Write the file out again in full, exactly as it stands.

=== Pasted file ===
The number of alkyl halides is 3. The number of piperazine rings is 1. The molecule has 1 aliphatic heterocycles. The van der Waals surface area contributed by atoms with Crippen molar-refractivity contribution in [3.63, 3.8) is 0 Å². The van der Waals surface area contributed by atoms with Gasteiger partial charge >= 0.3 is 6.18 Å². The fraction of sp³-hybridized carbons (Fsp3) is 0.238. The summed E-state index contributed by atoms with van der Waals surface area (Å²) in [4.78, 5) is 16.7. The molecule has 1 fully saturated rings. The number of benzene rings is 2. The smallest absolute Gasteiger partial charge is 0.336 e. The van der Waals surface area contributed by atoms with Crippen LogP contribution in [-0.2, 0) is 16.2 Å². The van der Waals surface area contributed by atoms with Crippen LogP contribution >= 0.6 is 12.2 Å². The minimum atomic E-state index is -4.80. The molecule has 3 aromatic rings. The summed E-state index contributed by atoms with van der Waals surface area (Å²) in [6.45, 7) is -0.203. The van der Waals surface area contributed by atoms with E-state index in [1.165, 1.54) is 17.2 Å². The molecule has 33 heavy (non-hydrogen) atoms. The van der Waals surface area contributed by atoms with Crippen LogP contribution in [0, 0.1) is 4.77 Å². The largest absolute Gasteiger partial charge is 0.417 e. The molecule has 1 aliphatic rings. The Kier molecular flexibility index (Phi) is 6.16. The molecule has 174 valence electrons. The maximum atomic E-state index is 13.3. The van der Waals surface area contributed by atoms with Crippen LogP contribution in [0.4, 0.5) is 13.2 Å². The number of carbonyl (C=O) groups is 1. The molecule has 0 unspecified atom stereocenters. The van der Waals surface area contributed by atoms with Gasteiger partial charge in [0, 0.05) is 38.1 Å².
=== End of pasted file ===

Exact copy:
The number of alkyl halides is 3. The number of piperazine rings is 1. The molecule has 1 aliphatic heterocycles. The van der Waals surface area contributed by atoms with Crippen molar-refractivity contribution in [3.63, 3.8) is 0 Å². The van der Waals surface area contributed by atoms with Gasteiger partial charge >= 0.3 is 6.18 Å². The fraction of sp³-hybridized carbons (Fsp3) is 0.238. The summed E-state index contributed by atoms with van der Waals surface area (Å²) in [4.78, 5) is 16.7. The molecule has 1 fully saturated rings. The number of benzene rings is 2. The smallest absolute Gasteiger partial charge is 0.336 e. The van der Waals surface area contributed by atoms with Crippen LogP contribution in [-0.2, 0) is 16.2 Å². The van der Waals surface area contributed by atoms with Crippen LogP contribution >= 0.6 is 12.2 Å². The minimum atomic E-state index is -4.80. The molecule has 3 aromatic rings. The summed E-state index contributed by atoms with van der Waals surface area (Å²) in [6.45, 7) is -0.203. The van der Waals surface area contributed by atoms with E-state index in [1.165, 1.54) is 17.2 Å². The molecule has 33 heavy (non-hydrogen) atoms. The van der Waals surface area contributed by atoms with Crippen LogP contribution in [0, 0.1) is 4.77 Å². The largest absolute Gasteiger partial charge is 0.417 e. The molecule has 1 aliphatic rings. The Kier molecular flexibility index (Phi) is 6.16. The molecule has 174 valence electrons. The maximum atomic E-state index is 13.3. The van der Waals surface area contributed by atoms with Crippen LogP contribution in [0.4, 0.5) is 13.2 Å². The number of carbonyl (C=O) groups is 1. The molecule has 0 unspecified atom stereocenters. The van der Waals surface area contributed by atoms with Gasteiger partial charge in [0, 0.05) is 38.1 Å².